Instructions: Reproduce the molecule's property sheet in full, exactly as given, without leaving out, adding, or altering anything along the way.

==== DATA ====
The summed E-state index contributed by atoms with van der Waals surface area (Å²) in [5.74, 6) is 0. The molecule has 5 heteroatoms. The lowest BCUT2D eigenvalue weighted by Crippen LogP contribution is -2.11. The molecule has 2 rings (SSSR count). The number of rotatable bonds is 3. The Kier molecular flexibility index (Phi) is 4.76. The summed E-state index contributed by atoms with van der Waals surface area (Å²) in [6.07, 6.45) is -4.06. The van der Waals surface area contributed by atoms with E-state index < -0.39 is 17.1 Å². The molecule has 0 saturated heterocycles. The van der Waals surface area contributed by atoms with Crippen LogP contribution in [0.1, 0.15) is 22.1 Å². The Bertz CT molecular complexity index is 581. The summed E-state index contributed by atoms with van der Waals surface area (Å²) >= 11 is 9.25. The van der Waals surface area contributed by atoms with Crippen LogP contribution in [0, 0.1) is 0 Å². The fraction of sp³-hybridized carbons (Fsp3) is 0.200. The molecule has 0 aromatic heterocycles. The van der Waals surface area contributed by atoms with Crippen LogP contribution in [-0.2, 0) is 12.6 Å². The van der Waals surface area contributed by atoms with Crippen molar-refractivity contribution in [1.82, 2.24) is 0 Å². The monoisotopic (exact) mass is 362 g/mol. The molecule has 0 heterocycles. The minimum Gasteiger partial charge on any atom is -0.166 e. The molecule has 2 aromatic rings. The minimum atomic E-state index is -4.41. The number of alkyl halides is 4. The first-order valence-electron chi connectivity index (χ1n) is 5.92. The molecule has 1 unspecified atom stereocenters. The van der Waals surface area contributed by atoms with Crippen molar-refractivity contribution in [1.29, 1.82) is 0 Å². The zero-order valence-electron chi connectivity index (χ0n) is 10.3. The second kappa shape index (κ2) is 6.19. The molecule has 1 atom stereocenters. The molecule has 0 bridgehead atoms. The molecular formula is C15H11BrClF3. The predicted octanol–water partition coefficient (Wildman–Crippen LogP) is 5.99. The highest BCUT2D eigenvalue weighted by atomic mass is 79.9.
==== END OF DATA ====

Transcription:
The summed E-state index contributed by atoms with van der Waals surface area (Å²) in [5.74, 6) is 0. The molecule has 5 heteroatoms. The lowest BCUT2D eigenvalue weighted by Crippen LogP contribution is -2.11. The molecule has 2 rings (SSSR count). The number of rotatable bonds is 3. The Kier molecular flexibility index (Phi) is 4.76. The summed E-state index contributed by atoms with van der Waals surface area (Å²) in [6.07, 6.45) is -4.06. The van der Waals surface area contributed by atoms with E-state index < -0.39 is 17.1 Å². The molecule has 0 saturated heterocycles. The van der Waals surface area contributed by atoms with Crippen LogP contribution in [0.1, 0.15) is 22.1 Å². The Bertz CT molecular complexity index is 581. The summed E-state index contributed by atoms with van der Waals surface area (Å²) >= 11 is 9.25. The van der Waals surface area contributed by atoms with Crippen LogP contribution in [0, 0.1) is 0 Å². The fraction of sp³-hybridized carbons (Fsp3) is 0.200. The molecule has 0 aromatic heterocycles. The van der Waals surface area contributed by atoms with Crippen LogP contribution in [-0.2, 0) is 12.6 Å². The van der Waals surface area contributed by atoms with Crippen molar-refractivity contribution in [1.82, 2.24) is 0 Å². The monoisotopic (exact) mass is 362 g/mol. The molecule has 0 heterocycles. The minimum Gasteiger partial charge on any atom is -0.166 e. The molecule has 2 aromatic rings. The minimum atomic E-state index is -4.41. The number of alkyl halides is 4. The first-order valence-electron chi connectivity index (χ1n) is 5.92. The molecule has 1 unspecified atom stereocenters. The van der Waals surface area contributed by atoms with Crippen molar-refractivity contribution in [1.29, 1.82) is 0 Å². The zero-order valence-electron chi connectivity index (χ0n) is 10.3. The second kappa shape index (κ2) is 6.19. The molecule has 1 atom stereocenters. The molecule has 0 bridgehead atoms. The molecular formula is C15H11BrClF3. The predicted octanol–water partition coefficient (Wildman–Crippen LogP) is 5.99. The highest BCUT2D eigenvalue weighted by atomic mass is 79.9.